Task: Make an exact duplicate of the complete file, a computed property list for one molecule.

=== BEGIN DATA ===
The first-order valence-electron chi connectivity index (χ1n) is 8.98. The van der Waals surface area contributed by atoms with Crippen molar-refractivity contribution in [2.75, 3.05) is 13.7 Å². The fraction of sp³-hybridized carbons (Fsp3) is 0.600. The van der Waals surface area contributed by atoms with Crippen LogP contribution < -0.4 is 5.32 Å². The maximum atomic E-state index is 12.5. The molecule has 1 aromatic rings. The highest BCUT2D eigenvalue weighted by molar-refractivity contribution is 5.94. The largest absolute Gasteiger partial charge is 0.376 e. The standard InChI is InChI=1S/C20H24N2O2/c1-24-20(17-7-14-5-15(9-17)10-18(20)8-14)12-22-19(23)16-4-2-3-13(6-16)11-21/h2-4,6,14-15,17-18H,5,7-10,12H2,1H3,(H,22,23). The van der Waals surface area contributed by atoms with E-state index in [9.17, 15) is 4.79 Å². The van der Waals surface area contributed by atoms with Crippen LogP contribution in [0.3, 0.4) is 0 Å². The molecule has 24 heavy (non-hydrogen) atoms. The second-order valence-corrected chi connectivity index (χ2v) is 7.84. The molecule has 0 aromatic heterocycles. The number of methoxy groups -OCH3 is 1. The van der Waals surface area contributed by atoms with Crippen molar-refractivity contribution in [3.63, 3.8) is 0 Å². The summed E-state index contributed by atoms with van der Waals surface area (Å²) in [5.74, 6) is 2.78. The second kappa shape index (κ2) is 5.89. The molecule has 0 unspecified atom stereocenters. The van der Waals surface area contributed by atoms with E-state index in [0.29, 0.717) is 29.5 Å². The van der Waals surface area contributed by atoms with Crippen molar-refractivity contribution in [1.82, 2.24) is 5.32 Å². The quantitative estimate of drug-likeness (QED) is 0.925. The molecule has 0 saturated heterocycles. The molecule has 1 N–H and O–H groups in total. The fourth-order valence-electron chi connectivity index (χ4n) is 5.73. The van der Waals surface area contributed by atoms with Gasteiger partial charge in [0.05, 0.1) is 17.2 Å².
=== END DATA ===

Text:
The first-order valence-electron chi connectivity index (χ1n) is 8.98. The van der Waals surface area contributed by atoms with Crippen molar-refractivity contribution in [2.75, 3.05) is 13.7 Å². The fraction of sp³-hybridized carbons (Fsp3) is 0.600. The van der Waals surface area contributed by atoms with Crippen LogP contribution < -0.4 is 5.32 Å². The maximum atomic E-state index is 12.5. The molecule has 1 aromatic rings. The highest BCUT2D eigenvalue weighted by molar-refractivity contribution is 5.94. The largest absolute Gasteiger partial charge is 0.376 e. The standard InChI is InChI=1S/C20H24N2O2/c1-24-20(17-7-14-5-15(9-17)10-18(20)8-14)12-22-19(23)16-4-2-3-13(6-16)11-21/h2-4,6,14-15,17-18H,5,7-10,12H2,1H3,(H,22,23). The van der Waals surface area contributed by atoms with E-state index in [9.17, 15) is 4.79 Å². The van der Waals surface area contributed by atoms with Crippen LogP contribution in [0.3, 0.4) is 0 Å². The molecule has 24 heavy (non-hydrogen) atoms. The second-order valence-corrected chi connectivity index (χ2v) is 7.84. The molecule has 0 aromatic heterocycles. The number of methoxy groups -OCH3 is 1. The van der Waals surface area contributed by atoms with Crippen molar-refractivity contribution in [3.63, 3.8) is 0 Å². The summed E-state index contributed by atoms with van der Waals surface area (Å²) in [5.74, 6) is 2.78. The second kappa shape index (κ2) is 5.89. The molecule has 0 unspecified atom stereocenters. The van der Waals surface area contributed by atoms with E-state index in [0.29, 0.717) is 29.5 Å². The van der Waals surface area contributed by atoms with Crippen molar-refractivity contribution in [1.82, 2.24) is 5.32 Å². The quantitative estimate of drug-likeness (QED) is 0.925. The molecule has 0 saturated heterocycles. The molecule has 1 N–H and O–H groups in total. The fourth-order valence-electron chi connectivity index (χ4n) is 5.73. The van der Waals surface area contributed by atoms with Gasteiger partial charge in [0.05, 0.1) is 17.2 Å².